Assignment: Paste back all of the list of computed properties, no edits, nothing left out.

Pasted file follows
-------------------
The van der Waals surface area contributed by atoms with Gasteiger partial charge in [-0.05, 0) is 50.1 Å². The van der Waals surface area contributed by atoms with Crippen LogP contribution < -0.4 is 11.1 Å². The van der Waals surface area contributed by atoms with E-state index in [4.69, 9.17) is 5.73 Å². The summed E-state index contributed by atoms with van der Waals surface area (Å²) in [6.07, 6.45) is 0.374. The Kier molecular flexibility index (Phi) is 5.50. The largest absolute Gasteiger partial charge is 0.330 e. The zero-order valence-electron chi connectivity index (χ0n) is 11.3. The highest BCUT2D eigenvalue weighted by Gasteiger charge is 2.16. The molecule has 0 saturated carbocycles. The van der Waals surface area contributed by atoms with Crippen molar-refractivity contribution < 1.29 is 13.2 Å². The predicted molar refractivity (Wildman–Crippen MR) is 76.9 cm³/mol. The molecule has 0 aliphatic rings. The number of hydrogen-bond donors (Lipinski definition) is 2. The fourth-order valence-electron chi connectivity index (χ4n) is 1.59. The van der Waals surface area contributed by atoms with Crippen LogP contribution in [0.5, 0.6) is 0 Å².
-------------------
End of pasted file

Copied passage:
The van der Waals surface area contributed by atoms with Gasteiger partial charge in [-0.05, 0) is 50.1 Å². The van der Waals surface area contributed by atoms with Crippen LogP contribution < -0.4 is 11.1 Å². The van der Waals surface area contributed by atoms with E-state index in [4.69, 9.17) is 5.73 Å². The summed E-state index contributed by atoms with van der Waals surface area (Å²) in [6.07, 6.45) is 0.374. The Kier molecular flexibility index (Phi) is 5.50. The largest absolute Gasteiger partial charge is 0.330 e. The zero-order valence-electron chi connectivity index (χ0n) is 11.3. The highest BCUT2D eigenvalue weighted by Gasteiger charge is 2.16. The molecule has 0 saturated carbocycles. The van der Waals surface area contributed by atoms with Crippen molar-refractivity contribution < 1.29 is 13.2 Å². The predicted molar refractivity (Wildman–Crippen MR) is 76.9 cm³/mol. The molecule has 0 aliphatic rings. The number of hydrogen-bond donors (Lipinski definition) is 2. The fourth-order valence-electron chi connectivity index (χ4n) is 1.59. The van der Waals surface area contributed by atoms with Crippen LogP contribution in [0.5, 0.6) is 0 Å².